Hide & Seek: Why Some Companies Hide Being Black or Woman Owned: Madamenoire Feature

Some Black business owners are in hiding.

It may seem like an odd thing to do when people are calling on one another to support Black businesses left and right, but some owners feel they will be more successful if their customers don’t know they are Black and that the company they patronize is Black owned. And there is some evidence that theory might be true. A 2014 Nielsen report on African-American buying habits found that 55 percent of Blacks with household incomes of at least $50,000 said they would buy or support a product if it was sold or supported by a person of color or minority-owned business. But only 20 percent of non-African Americans in the same income bracket would do the same.
So it’s no wonder some people want to hide their ownership. For if there race was known, Black business owners just might lose customers. That’s what a few entrepreneurs recently told the Chicago Tribune. While most of the owners interviewed for the article on downplaying ownership hide their position by excluding their photos from the company website and marketing materials, others go further. “Others give the impression that their white employees actually own the operations,” the newspaper reported.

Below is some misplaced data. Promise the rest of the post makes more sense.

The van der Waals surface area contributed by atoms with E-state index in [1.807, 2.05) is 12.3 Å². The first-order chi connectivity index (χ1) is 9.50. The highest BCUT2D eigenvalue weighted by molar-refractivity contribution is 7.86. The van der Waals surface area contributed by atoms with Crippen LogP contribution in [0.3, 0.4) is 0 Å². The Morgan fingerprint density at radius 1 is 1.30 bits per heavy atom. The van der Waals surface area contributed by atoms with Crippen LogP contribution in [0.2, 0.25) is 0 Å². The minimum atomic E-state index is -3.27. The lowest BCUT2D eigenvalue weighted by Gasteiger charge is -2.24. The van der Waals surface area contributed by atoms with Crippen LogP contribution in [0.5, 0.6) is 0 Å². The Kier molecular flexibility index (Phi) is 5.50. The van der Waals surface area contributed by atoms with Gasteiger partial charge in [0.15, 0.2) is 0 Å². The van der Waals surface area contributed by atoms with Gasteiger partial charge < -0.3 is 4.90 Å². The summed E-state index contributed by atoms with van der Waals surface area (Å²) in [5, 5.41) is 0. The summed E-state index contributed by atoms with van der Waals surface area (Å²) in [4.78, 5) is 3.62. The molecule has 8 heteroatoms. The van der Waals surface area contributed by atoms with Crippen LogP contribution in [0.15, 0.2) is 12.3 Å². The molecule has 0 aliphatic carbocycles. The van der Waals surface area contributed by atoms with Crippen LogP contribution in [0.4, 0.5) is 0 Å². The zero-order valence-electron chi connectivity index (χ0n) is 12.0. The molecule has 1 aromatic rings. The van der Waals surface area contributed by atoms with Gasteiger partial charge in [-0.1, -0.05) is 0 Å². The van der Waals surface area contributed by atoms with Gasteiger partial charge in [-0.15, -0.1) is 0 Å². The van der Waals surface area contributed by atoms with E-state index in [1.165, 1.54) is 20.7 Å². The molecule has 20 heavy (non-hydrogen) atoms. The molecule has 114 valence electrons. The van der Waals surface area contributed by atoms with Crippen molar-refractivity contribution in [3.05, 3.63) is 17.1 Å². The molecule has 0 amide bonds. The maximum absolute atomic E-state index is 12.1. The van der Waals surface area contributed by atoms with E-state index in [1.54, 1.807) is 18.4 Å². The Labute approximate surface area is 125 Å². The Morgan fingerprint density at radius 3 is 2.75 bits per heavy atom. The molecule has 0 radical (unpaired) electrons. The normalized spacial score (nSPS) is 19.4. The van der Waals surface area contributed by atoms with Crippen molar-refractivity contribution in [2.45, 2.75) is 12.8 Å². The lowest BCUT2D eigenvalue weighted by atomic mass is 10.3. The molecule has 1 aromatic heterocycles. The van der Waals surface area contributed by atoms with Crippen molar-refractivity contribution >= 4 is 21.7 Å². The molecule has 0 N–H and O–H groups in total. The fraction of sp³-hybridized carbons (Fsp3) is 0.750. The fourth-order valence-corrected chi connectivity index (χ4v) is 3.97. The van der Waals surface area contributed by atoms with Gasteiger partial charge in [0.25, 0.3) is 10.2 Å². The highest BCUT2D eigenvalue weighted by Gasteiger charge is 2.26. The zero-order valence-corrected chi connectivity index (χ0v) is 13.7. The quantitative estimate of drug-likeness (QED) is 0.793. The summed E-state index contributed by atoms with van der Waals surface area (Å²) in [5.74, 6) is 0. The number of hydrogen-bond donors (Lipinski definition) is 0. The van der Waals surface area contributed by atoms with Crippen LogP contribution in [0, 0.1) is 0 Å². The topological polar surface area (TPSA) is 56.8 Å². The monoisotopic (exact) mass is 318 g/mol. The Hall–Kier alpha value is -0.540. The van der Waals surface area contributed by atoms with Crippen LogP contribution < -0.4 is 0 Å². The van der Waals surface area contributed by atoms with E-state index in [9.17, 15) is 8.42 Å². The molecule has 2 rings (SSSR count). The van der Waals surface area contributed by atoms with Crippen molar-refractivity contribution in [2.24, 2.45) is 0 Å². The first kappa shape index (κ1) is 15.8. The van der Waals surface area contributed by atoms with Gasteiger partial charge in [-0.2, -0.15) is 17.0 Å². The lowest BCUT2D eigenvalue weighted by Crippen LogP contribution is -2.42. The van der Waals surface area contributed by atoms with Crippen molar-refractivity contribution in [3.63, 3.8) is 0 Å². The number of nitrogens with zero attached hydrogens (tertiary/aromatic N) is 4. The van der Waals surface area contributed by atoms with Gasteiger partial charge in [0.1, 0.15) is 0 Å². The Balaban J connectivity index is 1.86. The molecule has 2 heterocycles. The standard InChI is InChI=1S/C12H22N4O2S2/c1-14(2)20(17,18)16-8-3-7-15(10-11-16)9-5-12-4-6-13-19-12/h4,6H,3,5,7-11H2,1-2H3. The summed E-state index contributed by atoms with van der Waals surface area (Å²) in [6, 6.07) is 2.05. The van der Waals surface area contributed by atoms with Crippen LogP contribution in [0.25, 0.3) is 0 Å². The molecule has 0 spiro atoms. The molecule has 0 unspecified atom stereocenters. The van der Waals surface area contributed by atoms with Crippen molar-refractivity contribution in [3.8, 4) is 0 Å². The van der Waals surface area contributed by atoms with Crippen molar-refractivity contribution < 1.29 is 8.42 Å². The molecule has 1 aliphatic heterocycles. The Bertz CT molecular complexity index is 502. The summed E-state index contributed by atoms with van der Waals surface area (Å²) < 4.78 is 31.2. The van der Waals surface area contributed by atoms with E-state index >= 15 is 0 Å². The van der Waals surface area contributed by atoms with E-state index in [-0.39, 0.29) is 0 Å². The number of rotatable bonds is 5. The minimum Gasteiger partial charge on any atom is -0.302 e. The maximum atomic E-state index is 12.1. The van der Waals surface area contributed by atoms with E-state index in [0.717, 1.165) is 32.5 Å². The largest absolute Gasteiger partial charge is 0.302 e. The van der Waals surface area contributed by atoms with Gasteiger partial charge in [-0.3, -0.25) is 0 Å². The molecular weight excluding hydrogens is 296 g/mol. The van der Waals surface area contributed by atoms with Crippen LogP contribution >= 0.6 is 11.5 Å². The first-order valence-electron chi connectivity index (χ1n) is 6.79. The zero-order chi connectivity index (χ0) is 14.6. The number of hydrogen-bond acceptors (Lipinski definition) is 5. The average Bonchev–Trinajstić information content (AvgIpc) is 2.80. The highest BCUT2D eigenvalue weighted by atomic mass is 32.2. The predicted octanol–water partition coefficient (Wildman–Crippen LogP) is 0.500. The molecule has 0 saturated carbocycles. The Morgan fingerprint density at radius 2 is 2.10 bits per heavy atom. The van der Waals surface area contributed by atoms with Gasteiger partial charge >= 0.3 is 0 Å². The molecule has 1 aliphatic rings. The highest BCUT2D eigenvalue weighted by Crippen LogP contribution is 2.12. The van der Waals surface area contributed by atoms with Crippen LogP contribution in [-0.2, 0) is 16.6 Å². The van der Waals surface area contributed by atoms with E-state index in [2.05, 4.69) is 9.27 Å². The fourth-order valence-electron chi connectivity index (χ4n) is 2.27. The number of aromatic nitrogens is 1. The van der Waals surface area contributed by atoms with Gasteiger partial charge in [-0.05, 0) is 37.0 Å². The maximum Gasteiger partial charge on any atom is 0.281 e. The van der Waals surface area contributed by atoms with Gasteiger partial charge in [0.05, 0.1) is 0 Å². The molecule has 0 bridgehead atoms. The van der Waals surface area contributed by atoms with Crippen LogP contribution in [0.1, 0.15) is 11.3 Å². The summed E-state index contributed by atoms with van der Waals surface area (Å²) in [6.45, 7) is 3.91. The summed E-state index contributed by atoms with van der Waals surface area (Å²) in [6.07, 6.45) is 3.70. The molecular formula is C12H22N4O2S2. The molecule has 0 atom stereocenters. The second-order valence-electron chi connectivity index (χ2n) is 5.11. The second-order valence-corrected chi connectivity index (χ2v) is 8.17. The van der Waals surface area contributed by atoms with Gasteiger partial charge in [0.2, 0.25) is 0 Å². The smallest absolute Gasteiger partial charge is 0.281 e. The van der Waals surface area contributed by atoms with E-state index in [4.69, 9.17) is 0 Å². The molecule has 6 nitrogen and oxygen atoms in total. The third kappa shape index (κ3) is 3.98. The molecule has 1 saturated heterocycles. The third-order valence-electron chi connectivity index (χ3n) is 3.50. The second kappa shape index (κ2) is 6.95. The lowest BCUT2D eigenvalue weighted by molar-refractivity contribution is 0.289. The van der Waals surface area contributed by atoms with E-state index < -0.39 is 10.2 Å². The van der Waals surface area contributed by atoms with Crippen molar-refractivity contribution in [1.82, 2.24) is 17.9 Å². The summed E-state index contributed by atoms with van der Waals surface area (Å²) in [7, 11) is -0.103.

Hiding your ownership can open you up to a broader market, though, some experts say. “If the ownership of your business is not advertised, there is less of a chance of you being discriminated against by consumers who want your product or service but otherwise would be biased against you,” brand expert Aniesia Williams told us. Hiding ownership may also help women-owned companies survive in male-dominated industries.

“It’s unnecessary to hide whether your company is Black-owned–or Hispanic-owned or Asian-owned–when you’re looking to reach a general audience because it’s the product that your company is offering that the audience will respond to. If you are successfully providing a general audience with a product or service that they seek out and consume regularly, then the race or ethnicity of the company’s owner shouldn’t matter,” Williams said.


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